Entertainment The most sinister declassified CIA operations

22:21  05 october  2022
22:21  05 october  2022 Source:   starsinsider.com

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For New South Wales resident Anna*, having her personal details compromised in the Optus data breach has had serious implications as a prospective first-home buyer.

And, she says, failing to get clear advice from Optus in the immediate aftermath may have made things worse.

Both Anna and her partner have spent the past year actively trying to purchase a home in their regional town, Nambucca Heads.

With stiff competition from an exodus of city dwellers pushing house prices up over the pandemic, their efforts have been unsuccessful.

According to realestate.com.au, the median price of homes in the area has gone up by almost 30 per cent in the past year but in line with trends across the country, house prices have recently begun to stabilise.

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"The market has finally slowed down, so we are aware that this is the best chance we've had," said Anna.

Anna is desperate to leave the unstable rental market after her last rental home was sold by her landlord and having experienced rental shortages in the marketplace after.

She was in the thick of negotiations for a potential home and applying for a home loan when Optus notified that she had been part of the data breach via email.

Like many other affected Optus customers, she wanted to find out what ID documents the company had on file immediately.

"After much back and forth, I asked what details were taken and Optus once again told me to wait for an email explaining everything," Anna said, having contacted Optus via the MyOptus app.

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"I never received another email."

Drivers licence numbers and passport numbers were the two ID documents first identified as being compromised in the leak, along with names, dates of birth, phone numbers and email addresses.

Anna had only had one thought in her mind: Protect her credit score.

She rang the authorities to get advice on how best to minimise the risks of identity fraud, while waiting for the second email from Optus.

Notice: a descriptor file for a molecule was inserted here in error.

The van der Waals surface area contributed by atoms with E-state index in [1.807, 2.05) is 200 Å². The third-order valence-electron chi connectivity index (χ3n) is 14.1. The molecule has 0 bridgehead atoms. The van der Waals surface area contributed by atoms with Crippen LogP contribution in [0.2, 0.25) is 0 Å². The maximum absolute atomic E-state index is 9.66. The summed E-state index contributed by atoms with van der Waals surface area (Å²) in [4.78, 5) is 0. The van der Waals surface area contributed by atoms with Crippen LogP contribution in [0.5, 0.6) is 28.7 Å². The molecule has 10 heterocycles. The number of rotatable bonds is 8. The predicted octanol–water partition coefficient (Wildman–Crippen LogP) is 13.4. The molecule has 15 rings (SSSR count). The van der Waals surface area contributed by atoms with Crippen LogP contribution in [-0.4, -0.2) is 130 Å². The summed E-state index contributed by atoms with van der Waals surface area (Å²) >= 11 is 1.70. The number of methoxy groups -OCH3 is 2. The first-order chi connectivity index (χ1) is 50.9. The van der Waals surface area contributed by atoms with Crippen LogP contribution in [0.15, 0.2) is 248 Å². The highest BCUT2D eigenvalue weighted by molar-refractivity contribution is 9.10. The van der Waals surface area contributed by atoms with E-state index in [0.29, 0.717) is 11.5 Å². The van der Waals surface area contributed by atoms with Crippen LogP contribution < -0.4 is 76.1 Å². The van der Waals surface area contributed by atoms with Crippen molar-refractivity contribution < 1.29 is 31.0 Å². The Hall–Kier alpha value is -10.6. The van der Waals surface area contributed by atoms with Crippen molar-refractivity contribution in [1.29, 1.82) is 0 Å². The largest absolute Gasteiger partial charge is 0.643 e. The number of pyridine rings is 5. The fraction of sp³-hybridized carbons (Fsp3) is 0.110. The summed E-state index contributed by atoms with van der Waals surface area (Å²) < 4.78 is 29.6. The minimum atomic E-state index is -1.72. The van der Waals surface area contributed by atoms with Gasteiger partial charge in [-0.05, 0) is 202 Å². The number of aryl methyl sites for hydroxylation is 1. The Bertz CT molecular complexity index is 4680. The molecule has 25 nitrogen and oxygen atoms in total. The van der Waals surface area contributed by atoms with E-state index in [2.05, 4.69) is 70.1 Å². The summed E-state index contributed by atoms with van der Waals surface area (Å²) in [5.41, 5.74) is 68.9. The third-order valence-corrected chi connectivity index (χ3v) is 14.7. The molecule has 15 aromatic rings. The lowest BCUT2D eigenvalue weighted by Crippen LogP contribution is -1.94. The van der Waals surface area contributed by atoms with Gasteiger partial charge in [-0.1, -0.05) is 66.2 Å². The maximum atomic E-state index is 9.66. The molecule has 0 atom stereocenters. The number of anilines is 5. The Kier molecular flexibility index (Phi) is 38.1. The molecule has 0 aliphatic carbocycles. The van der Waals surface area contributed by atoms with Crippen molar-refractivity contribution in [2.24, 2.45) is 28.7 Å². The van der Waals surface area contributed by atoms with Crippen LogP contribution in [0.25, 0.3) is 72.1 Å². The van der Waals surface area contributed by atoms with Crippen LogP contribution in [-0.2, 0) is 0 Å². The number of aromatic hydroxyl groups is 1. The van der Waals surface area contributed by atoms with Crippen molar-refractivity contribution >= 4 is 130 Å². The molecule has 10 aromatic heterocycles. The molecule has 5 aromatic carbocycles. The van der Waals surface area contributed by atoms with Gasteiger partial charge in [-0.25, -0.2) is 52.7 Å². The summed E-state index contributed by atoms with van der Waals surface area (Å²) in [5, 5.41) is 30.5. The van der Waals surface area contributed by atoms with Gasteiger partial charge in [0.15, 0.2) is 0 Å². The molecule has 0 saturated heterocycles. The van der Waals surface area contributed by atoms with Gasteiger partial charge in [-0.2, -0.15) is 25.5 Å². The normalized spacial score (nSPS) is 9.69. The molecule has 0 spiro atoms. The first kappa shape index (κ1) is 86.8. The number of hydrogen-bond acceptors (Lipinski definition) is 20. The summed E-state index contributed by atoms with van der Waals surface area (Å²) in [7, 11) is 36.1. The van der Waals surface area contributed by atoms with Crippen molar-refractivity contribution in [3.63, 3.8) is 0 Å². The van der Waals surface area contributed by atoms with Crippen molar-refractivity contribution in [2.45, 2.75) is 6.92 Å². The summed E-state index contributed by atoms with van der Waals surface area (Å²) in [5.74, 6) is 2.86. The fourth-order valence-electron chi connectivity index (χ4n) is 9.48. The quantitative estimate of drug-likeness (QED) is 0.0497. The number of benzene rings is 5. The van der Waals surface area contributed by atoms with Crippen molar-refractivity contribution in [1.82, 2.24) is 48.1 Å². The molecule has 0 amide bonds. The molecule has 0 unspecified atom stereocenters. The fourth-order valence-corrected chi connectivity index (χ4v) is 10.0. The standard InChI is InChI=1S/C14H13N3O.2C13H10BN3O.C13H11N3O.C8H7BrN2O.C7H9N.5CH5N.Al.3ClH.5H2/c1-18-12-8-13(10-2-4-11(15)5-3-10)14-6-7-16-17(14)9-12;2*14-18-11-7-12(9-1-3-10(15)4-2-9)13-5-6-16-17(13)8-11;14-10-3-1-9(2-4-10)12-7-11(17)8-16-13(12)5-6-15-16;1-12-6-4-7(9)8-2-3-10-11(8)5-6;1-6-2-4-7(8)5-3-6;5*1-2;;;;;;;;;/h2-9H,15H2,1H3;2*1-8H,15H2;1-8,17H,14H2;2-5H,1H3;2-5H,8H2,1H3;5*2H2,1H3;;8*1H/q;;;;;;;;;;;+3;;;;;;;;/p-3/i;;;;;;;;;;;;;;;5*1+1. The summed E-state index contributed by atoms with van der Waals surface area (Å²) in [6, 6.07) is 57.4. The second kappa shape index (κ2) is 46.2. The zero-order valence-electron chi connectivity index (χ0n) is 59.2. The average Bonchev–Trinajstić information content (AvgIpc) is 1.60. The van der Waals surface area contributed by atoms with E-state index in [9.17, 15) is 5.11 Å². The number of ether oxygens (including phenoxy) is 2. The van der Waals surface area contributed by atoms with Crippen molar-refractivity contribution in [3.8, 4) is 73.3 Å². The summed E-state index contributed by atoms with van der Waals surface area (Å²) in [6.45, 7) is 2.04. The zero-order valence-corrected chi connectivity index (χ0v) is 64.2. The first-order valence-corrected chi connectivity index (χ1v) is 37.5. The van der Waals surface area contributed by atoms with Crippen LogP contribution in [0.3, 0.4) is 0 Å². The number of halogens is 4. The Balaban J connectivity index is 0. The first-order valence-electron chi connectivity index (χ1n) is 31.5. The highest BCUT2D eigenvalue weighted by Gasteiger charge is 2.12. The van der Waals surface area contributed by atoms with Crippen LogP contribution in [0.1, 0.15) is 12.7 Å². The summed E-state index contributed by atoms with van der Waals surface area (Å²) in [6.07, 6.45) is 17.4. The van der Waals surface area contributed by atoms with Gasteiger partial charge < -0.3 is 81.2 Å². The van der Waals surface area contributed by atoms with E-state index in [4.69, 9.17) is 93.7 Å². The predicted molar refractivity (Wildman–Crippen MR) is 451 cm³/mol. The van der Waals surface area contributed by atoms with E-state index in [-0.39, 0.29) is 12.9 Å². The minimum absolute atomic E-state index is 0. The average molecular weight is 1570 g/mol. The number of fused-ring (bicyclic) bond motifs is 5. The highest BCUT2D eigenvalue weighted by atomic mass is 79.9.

The advice she was given was to replace her drivers licence, cancel her passport and apply for a new one — with the caveat that she would need to cover any related costs.

What's the advice for replacing drivers licence and has it changed?

The cost of replacing drivers licences has now been waived.

However, in some states, affected Optus customers may have to pay up-front before getting reimbursed by Optus.

An authenticated letter is needed from Optus to confirm the ID document has been compromised.

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Because Anna acted quickly, she initially found herself unable to replace her drivers licence without a police report or an authenticated Optus letter, sharing similar experiences with other NSW residents.

"I was told that I can't make a report as I hadn't been defrauded and I needed to wait for money to be stolen first," said Anna.

So, four days later and still no word from Optus, she reached out to Optus again via the MyOptus app to obtain the authenticated letter.

Optus staff requested she visit an Optus store saying they were "unable to provide any documents in the form of information which is hacked" because of the data breach.

With Anna's nearest Optus store a 50-minute drive away she pursued them via the app the next day.

They responded two hours later, and told her which documents had been leaked: her drivers licence and Medicare ID.

Optus say they have contacted all 1.2 million customers who have been identified as needing to change their ID documents.

What about replacing other forms of ID such Medicare card and passports?

Medicare cardholders can replace their cards through myGov, the Medicare app or calling 132 011 free of charge.

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Passport holders can replace their passports by:

  • going through Passport replacement portal
  • picking up a form at a participating Australia Post outlet
  • contacting an Australian diplomatic or consular mission

A Department of Foreign Affairs and Trade spokesperson said: "Australians passports are safe to use for travel, even if the passport number was disclosed in the Optus data breach."

Optus confirmed they would cover the costs of replacement passports for customers affected by the breach.

However for permanent resident Darrell, it is still unclear how the compensation applies to residents and migrants who are on temporary visas.

Getting a replacement passport would involve visiting an embassy or consulate, which might also incur interstate travel costs.

"I've got to firstly put in an application fee and [then] book flights up to Canberra to pick up the passport and return to Sydney and arrange for various changes in documents," he said.

While Australians can choose to cancel their passport while waiting for a replacement, it's not as simple for visa holders.